I think I would like to focus on 50 years of  good alignment before discarding it. It feels good, it looks great and the EMG says it does great. I have personally worked out of alignment in my dance career as well as in my training and yes, I have injured my shoulder, by back, my knees and my hip during these movements. As soon as I jump on the alignment band wagon, connect to the movement and feel the movement, I feel like my body says THANK YOU! 

Alignment does not have to be rigid or boring. It has a sense of relaxation, freedom and meditation when understood and felt. But step 1 is to understand and truly see it before really seeing the long term benefits of it. We can’t say it is not working, or it has little purpose if we were not implementing it effectively. Or discarding it too quickly.

I feel like understanding alignment is a big missing element in Training Courses, and this should be a part of any movement course. 

Sure there are moments where the body is not in ideal alignment and our body has to know how to cope with this. But surely if we do ALIGNMENT CROSS TRAINING combined with MISALIGNMENT MOVEMENTS we are setting ourselves up for some amazing functional strength. Combine it! It definitely won’t harm.

So for me the answer is TO ALIGN and create strength for when you DO NOT ALIGN!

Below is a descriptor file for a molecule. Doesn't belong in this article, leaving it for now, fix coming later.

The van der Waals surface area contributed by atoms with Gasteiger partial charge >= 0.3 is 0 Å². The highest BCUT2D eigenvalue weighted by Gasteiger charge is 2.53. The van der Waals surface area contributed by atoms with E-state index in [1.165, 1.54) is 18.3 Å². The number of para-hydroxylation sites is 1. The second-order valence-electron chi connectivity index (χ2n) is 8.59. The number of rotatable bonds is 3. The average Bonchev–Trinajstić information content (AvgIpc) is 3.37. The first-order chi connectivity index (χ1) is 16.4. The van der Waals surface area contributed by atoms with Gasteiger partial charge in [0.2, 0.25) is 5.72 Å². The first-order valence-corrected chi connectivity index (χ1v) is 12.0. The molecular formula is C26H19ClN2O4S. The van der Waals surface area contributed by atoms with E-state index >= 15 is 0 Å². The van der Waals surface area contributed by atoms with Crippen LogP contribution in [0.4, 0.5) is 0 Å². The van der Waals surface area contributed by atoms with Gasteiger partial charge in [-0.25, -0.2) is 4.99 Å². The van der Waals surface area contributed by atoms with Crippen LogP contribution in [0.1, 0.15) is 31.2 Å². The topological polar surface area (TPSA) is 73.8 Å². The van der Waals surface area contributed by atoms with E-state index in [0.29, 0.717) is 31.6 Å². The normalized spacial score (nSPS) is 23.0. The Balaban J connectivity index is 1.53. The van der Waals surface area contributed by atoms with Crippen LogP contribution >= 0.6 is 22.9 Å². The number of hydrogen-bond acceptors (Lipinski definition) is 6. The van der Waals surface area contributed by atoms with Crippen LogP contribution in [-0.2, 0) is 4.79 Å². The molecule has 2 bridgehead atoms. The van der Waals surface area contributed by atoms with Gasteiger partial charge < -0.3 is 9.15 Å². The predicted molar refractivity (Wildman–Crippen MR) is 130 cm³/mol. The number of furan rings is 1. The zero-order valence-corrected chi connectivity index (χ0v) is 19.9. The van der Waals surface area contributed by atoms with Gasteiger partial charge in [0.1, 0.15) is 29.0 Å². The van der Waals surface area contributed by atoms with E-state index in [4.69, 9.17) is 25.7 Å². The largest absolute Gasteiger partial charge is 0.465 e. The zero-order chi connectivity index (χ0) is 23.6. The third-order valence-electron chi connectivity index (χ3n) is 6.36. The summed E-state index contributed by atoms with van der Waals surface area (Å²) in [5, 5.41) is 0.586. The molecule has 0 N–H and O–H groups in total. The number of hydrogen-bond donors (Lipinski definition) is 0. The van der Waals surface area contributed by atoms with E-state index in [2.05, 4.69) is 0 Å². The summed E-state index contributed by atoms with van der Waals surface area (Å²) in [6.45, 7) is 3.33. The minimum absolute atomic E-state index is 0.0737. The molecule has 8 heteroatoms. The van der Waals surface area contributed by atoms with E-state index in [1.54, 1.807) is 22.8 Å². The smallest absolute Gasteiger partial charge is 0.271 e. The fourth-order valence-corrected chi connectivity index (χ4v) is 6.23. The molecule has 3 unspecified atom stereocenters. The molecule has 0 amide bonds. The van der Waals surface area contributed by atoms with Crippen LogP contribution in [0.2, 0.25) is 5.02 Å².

Feel free to leave your thoughts.

Tanya Thompson – CEO and Pilates Unlimited – the Art of Movement

  • Marc Templeton
    Posted at 06:49h, 20 June

    Dear Tanya,

    Thanks for this post! As a healthcare professional (I am a chiropractor), I have always struggled with this concept. My thoughts are… are we really truly “out of alignment”? Is it not more of a restriction of motion that creates the alignment problem? If your body is not moving properly in one area it will move more in another to compensate for that loss. And what about genetics? I am sure that plays a bigger role than we often admit. I see it with my kids (my girls particularly, who are 5 and 4). The difference in their postures, base-line strength etc is incredible. My youngest is definitely stronger and “appears” to have better posture. So I think that confirms what you said (in some part)… “we are different and how I move is different to how you move, and it’s up to us as healthcare and movement professionals to recognise that”.

    Thanks again for your wonderful insight and all the information that you create!

    • healthytruthsblog
      Posted at 07:18h, 20 June

      Hi Marc. I agree wholeheartedly in the sense that motion restrictions are the greatest cause of misalignment, this is why I refer to alignment being relative to the individual and what they are capable of. Even my two daughters are extremely different in their body capabilities and alignment and strengths. We also cannot expect flat backs to achieve the same as a spine with enhanced curvature and this is where understanding the person in front of you as they move comes in. And that is the part that we really want to develop. A level of understanding of the body and alignment of an individual rather than a generalization. It is a huge pleasure and thanks for reading and commenting!

  • Shauna
    Posted at 10:20h, 20 June

    Hi Tanya! Could you give me an example of ‘Alignment Cross Training combined with Misalignment Movements’ and how that would create amazing functional strength.. for some reason I can’t wrap my head around that. I’m a little slow today..Ha Thanks so much for sharing your knowledge.